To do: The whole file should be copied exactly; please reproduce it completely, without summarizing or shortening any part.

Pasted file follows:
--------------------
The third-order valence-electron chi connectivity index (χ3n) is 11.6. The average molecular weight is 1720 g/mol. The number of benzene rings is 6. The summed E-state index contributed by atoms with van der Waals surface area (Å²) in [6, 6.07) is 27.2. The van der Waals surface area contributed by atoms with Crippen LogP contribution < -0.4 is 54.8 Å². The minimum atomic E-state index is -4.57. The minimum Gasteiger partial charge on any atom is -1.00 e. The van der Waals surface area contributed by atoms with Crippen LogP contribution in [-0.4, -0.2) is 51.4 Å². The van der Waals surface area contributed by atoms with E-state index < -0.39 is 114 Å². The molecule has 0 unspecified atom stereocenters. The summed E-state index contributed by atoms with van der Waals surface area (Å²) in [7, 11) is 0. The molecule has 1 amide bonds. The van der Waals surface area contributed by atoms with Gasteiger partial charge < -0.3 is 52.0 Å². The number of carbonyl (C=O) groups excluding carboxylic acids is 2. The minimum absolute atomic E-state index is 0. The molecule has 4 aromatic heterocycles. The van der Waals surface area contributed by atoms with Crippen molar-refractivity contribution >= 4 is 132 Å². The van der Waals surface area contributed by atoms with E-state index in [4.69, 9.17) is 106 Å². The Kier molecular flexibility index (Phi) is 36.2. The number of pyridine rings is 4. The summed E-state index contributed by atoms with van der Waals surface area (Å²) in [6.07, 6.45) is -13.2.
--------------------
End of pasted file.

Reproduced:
The third-order valence-electron chi connectivity index (χ3n) is 11.6. The average molecular weight is 1720 g/mol. The number of benzene rings is 6. The summed E-state index contributed by atoms with van der Waals surface area (Å²) in [6, 6.07) is 27.2. The van der Waals surface area contributed by atoms with Crippen LogP contribution < -0.4 is 54.8 Å². The minimum atomic E-state index is -4.57. The minimum Gasteiger partial charge on any atom is -1.00 e. The van der Waals surface area contributed by atoms with Crippen LogP contribution in [-0.4, -0.2) is 51.4 Å². The van der Waals surface area contributed by atoms with E-state index < -0.39 is 114 Å². The molecule has 0 unspecified atom stereocenters. The summed E-state index contributed by atoms with van der Waals surface area (Å²) in [7, 11) is 0. The molecule has 1 amide bonds. The van der Waals surface area contributed by atoms with Gasteiger partial charge < -0.3 is 52.0 Å². The number of carbonyl (C=O) groups excluding carboxylic acids is 2. The minimum absolute atomic E-state index is 0. The molecule has 4 aromatic heterocycles. The van der Waals surface area contributed by atoms with Crippen molar-refractivity contribution >= 4 is 132 Å². The van der Waals surface area contributed by atoms with E-state index in [4.69, 9.17) is 106 Å². The Kier molecular flexibility index (Phi) is 36.2. The number of pyridine rings is 4. The summed E-state index contributed by atoms with van der Waals surface area (Å²) in [6.07, 6.45) is -13.2.